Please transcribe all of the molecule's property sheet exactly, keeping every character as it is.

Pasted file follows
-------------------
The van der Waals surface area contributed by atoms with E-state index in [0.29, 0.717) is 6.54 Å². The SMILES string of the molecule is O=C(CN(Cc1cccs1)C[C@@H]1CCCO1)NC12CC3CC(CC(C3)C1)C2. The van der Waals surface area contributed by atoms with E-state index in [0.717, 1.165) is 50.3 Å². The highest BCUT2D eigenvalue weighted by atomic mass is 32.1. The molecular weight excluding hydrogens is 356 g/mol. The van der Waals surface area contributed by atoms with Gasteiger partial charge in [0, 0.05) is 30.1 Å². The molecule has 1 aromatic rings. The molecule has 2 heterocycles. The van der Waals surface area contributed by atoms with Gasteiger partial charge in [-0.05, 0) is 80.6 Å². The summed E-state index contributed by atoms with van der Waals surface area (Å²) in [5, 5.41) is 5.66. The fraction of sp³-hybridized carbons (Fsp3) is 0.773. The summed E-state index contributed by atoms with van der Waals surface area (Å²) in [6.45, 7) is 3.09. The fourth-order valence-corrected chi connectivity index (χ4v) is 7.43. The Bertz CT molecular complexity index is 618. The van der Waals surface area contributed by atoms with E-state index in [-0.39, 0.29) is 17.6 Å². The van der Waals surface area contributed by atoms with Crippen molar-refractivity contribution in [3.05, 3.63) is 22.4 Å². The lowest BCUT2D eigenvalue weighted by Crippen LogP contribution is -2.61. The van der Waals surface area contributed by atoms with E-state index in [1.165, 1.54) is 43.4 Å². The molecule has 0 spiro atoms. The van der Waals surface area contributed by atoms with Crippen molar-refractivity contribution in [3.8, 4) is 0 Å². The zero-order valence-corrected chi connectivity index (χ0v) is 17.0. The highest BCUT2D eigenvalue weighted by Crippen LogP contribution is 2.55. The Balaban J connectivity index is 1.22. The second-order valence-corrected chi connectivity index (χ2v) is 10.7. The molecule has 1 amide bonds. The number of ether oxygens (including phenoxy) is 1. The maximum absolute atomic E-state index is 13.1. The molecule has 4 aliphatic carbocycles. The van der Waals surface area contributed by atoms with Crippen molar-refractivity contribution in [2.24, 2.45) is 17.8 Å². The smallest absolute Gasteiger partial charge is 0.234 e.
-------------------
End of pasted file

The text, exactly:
The van der Waals surface area contributed by atoms with E-state index in [0.29, 0.717) is 6.54 Å². The SMILES string of the molecule is O=C(CN(Cc1cccs1)C[C@@H]1CCCO1)NC12CC3CC(CC(C3)C1)C2. The van der Waals surface area contributed by atoms with E-state index in [0.717, 1.165) is 50.3 Å². The highest BCUT2D eigenvalue weighted by atomic mass is 32.1. The molecular weight excluding hydrogens is 356 g/mol. The van der Waals surface area contributed by atoms with Gasteiger partial charge in [0, 0.05) is 30.1 Å². The molecule has 1 aromatic rings. The molecule has 2 heterocycles. The van der Waals surface area contributed by atoms with Gasteiger partial charge in [-0.05, 0) is 80.6 Å². The summed E-state index contributed by atoms with van der Waals surface area (Å²) in [5, 5.41) is 5.66. The fraction of sp³-hybridized carbons (Fsp3) is 0.773. The summed E-state index contributed by atoms with van der Waals surface area (Å²) in [6.45, 7) is 3.09. The fourth-order valence-corrected chi connectivity index (χ4v) is 7.43. The Bertz CT molecular complexity index is 618. The van der Waals surface area contributed by atoms with E-state index in [-0.39, 0.29) is 17.6 Å². The van der Waals surface area contributed by atoms with Crippen molar-refractivity contribution in [3.05, 3.63) is 22.4 Å². The lowest BCUT2D eigenvalue weighted by Crippen LogP contribution is -2.61. The van der Waals surface area contributed by atoms with E-state index in [1.165, 1.54) is 43.4 Å². The molecule has 0 spiro atoms. The van der Waals surface area contributed by atoms with Crippen molar-refractivity contribution in [3.8, 4) is 0 Å². The zero-order valence-corrected chi connectivity index (χ0v) is 17.0. The highest BCUT2D eigenvalue weighted by Crippen LogP contribution is 2.55. The Balaban J connectivity index is 1.22. The second-order valence-corrected chi connectivity index (χ2v) is 10.7. The molecule has 1 amide bonds. The number of ether oxygens (including phenoxy) is 1. The maximum absolute atomic E-state index is 13.1. The molecule has 4 aliphatic carbocycles. The van der Waals surface area contributed by atoms with Crippen molar-refractivity contribution in [2.24, 2.45) is 17.8 Å². The smallest absolute Gasteiger partial charge is 0.234 e.